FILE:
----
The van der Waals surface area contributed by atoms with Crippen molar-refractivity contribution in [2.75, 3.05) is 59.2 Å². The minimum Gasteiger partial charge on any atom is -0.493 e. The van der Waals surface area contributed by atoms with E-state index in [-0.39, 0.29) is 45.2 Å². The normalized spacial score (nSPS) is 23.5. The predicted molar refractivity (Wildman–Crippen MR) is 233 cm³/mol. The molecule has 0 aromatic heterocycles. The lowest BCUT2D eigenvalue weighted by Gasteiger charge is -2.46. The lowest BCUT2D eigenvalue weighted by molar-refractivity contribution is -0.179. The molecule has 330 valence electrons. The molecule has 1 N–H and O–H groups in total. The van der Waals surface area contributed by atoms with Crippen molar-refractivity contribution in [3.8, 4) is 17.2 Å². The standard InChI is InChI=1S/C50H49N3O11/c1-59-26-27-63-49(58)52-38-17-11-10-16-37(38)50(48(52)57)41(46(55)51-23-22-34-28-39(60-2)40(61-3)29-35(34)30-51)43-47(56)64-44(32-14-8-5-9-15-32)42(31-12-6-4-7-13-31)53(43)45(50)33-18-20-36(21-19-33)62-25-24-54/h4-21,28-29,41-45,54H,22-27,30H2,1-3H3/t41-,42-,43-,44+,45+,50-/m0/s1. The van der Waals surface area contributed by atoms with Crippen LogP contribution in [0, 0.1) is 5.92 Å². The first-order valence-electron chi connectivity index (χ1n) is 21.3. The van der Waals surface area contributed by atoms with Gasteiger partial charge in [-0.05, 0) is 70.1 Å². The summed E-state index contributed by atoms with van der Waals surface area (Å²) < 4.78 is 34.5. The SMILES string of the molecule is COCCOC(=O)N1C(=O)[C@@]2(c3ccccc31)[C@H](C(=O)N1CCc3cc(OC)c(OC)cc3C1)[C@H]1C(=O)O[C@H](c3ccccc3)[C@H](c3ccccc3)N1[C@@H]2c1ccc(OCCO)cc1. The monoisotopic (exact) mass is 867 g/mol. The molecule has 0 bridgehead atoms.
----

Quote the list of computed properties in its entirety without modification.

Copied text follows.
The van der Waals surface area contributed by atoms with Crippen molar-refractivity contribution in [2.75, 3.05) is 59.2 Å². The minimum Gasteiger partial charge on any atom is -0.493 e. The van der Waals surface area contributed by atoms with E-state index in [-0.39, 0.29) is 45.2 Å². The normalized spacial score (nSPS) is 23.5. The predicted molar refractivity (Wildman–Crippen MR) is 233 cm³/mol. The molecule has 0 aromatic heterocycles. The lowest BCUT2D eigenvalue weighted by Gasteiger charge is -2.46. The lowest BCUT2D eigenvalue weighted by molar-refractivity contribution is -0.179. The molecule has 330 valence electrons. The molecule has 1 N–H and O–H groups in total. The van der Waals surface area contributed by atoms with Crippen molar-refractivity contribution in [3.8, 4) is 17.2 Å². The standard InChI is InChI=1S/C50H49N3O11/c1-59-26-27-63-49(58)52-38-17-11-10-16-37(38)50(48(52)57)41(46(55)51-23-22-34-28-39(60-2)40(61-3)29-35(34)30-51)43-47(56)64-44(32-14-8-5-9-15-32)42(31-12-6-4-7-13-31)53(43)45(50)33-18-20-36(21-19-33)62-25-24-54/h4-21,28-29,41-45,54H,22-27,30H2,1-3H3/t41-,42-,43-,44+,45+,50-/m0/s1. The van der Waals surface area contributed by atoms with Crippen LogP contribution in [0, 0.1) is 5.92 Å². The first-order valence-electron chi connectivity index (χ1n) is 21.3. The van der Waals surface area contributed by atoms with Gasteiger partial charge in [-0.05, 0) is 70.1 Å². The summed E-state index contributed by atoms with van der Waals surface area (Å²) < 4.78 is 34.5. The SMILES string of the molecule is COCCOC(=O)N1C(=O)[C@@]2(c3ccccc31)[C@H](C(=O)N1CCc3cc(OC)c(OC)cc3C1)[C@H]1C(=O)O[C@H](c3ccccc3)[C@H](c3ccccc3)N1[C@@H]2c1ccc(OCCO)cc1. The monoisotopic (exact) mass is 867 g/mol. The molecule has 0 bridgehead atoms.